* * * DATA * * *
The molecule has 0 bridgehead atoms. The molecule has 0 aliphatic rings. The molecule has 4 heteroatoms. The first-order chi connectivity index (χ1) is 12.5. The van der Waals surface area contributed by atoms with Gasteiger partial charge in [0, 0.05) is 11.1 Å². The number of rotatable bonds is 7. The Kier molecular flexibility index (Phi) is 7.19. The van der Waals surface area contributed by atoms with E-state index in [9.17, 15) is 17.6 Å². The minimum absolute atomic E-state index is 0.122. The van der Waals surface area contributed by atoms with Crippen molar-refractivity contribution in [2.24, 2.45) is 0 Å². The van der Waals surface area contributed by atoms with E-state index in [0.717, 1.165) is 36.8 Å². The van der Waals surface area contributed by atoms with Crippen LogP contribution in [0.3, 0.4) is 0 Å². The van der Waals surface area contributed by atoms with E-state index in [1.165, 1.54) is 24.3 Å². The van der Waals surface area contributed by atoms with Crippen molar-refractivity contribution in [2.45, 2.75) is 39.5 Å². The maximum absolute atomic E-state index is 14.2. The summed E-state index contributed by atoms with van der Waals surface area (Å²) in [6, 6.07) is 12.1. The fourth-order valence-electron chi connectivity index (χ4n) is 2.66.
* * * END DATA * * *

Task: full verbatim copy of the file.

The molecule has 0 bridgehead atoms. The molecule has 0 aliphatic rings. The molecule has 4 heteroatoms. The first-order chi connectivity index (χ1) is 12.5. The van der Waals surface area contributed by atoms with Gasteiger partial charge in [0, 0.05) is 11.1 Å². The number of rotatable bonds is 7. The Kier molecular flexibility index (Phi) is 7.19. The van der Waals surface area contributed by atoms with E-state index in [9.17, 15) is 17.6 Å². The minimum absolute atomic E-state index is 0.122. The van der Waals surface area contributed by atoms with Crippen molar-refractivity contribution in [2.24, 2.45) is 0 Å². The van der Waals surface area contributed by atoms with E-state index in [0.717, 1.165) is 36.8 Å². The van der Waals surface area contributed by atoms with Crippen LogP contribution in [0.3, 0.4) is 0 Å². The van der Waals surface area contributed by atoms with E-state index in [1.165, 1.54) is 24.3 Å². The van der Waals surface area contributed by atoms with Crippen molar-refractivity contribution in [2.45, 2.75) is 39.5 Å². The maximum absolute atomic E-state index is 14.2. The summed E-state index contributed by atoms with van der Waals surface area (Å²) in [6, 6.07) is 12.1. The fourth-order valence-electron chi connectivity index (χ4n) is 2.66.